The Highlands Ability Battery vocabulary work sample measures the client’s vocabulary level by comparing it to the vocabulary level of the average graduate. Some clients can be disappointed, they want a higher score. Because vocabulary is a skill rather than an innate ability, there is scope to develop vocabulary and increase the overall level.
Vocabulary is included in the overall Highlands assessment as it is a significant factor in achieving success in many careers. Studies have shown a correlation between career and financial success and an above average vocabulary.
Vocabulary can be improved and strengthened through reading, listening, and continuing effort.
Why You Need to Improve Your Vocabulary
‘Good English, well spoken and well written, will open more doors than a college degree … Bad English will slam doors you don’t even know exist’ William Raspberry
Johnson O’Connor, whose work lead to the creation of the Highlands Ability Programme said:
‘Why do large vocabularies characterize executives and possibly outstanding men and women in other fields? The final answer seems to be that words are the instruments by means of which men and women grasp the thoughts of others and with which they do much of their own thinking. They are the tools of thought.’
The benefit of a large vocabulary is to enable you to understand other peoples’ ideas better and to be able to put across your thoughts and ideas, more effectively both in writing and when conversing.
How to Improve Your Vocabulary
It’s often recommended that we spend 15 minutes (or more) a day on activity to increase vocabulary. By setting out a plan to learn 10 new words a day, we can assure that in a year our vocabulary will have increased by over 3,000 words.
Notice the Words You Don’t Know
Many of us skip over unfamiliar words when we read. What is recommended is that you guess the word meaning from the context and then look the word up in a dictionary. There are also words that we think we know the meaning of, but that we actually misunderstand and misuse. E.g., we think that LOGICAL means true or that LUSTER means smoothness. So when we come across words we are not 100% comfortable with, it is worth taking the time to note them and look them up in a dictionary.
Read Vocabulary-Stretching Material
It’s useful to include in the books and other material we read writing which is more creative and ambitious. I find that the novels of Will Self and the New Statesman magazine include many words that I’ve needed to look up, I have added these words to my own vocabulary.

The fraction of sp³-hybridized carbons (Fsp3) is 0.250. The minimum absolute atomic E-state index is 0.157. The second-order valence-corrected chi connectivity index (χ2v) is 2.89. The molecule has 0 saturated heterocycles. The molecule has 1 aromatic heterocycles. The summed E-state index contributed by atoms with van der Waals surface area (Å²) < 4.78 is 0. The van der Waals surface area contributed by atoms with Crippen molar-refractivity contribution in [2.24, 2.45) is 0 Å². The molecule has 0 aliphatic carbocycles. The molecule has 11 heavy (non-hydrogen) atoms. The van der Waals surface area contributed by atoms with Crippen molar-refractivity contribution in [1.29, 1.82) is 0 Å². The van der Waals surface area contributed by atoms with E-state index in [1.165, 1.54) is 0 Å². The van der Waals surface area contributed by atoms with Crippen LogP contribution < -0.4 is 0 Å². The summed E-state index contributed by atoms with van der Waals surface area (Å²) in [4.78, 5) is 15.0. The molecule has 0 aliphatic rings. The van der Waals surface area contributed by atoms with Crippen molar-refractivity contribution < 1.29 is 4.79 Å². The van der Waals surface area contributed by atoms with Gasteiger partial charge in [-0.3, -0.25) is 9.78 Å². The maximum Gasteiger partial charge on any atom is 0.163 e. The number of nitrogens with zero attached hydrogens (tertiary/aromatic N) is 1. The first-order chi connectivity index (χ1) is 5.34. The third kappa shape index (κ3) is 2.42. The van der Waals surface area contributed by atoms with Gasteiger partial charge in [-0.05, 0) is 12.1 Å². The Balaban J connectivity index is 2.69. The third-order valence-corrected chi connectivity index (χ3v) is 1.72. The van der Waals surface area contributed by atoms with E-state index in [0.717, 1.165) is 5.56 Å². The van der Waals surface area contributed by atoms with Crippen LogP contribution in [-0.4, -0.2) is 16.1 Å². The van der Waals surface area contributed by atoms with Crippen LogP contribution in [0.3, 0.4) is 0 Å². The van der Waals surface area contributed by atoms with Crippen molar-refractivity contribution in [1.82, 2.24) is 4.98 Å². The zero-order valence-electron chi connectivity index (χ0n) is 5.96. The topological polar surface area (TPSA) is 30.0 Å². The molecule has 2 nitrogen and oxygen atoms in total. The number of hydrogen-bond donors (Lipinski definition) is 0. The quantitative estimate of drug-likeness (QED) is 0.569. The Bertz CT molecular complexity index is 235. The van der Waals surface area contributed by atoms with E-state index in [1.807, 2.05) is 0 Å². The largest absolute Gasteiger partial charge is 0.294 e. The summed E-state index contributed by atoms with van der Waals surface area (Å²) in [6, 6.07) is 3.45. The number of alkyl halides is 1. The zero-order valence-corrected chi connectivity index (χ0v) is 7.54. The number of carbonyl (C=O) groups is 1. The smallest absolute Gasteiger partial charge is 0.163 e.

Check the dictionary
A decent dictionary is essential. A compact dictionary will not include a sufficient breadth of words. The dictionary needs to be kept close at hand so you can look up words as you come across them. As you look up each word, use a highlighter so the word stands out. Then, each evening, flick through your dictionary to review the words you have learnt. Take a moment to write a sentence using each word.
Learn New Words
In addition to looking up the meaning of words as you read, you can also be proactive in learning new words. You can use an index card system to note the words you have learnt, one card for each word or you can continue to highlight them in your dictionary. The use of index cards may be more satisfying as you can see the stack grow over the months as you add to your vocabulary. Also, you can take a number of cards each day – 20 or more – and review them aloud. There’s no better way to learn a word well enough to use it in your own speech and letters.
Enjoy developing your vocabulary – it’s really worth the effort.
About Guest Author Denise Taylor
Author Denise Taylor, MSc, MBA, C.Psychol, Chartered Psychologist, Registered Guidance Practitioner and award winning career coach, is the author of ‘How to get a job in a recession’, ‘Winning interview answers for first time job hunters’ and ‘Now you’ve been short-listed’. Visit www.amazingpeople.co.uk for your complimentary copy of the eProgramme 10 steps to a job you love. Denise has been a Highlands Certified Consultant since 2002.
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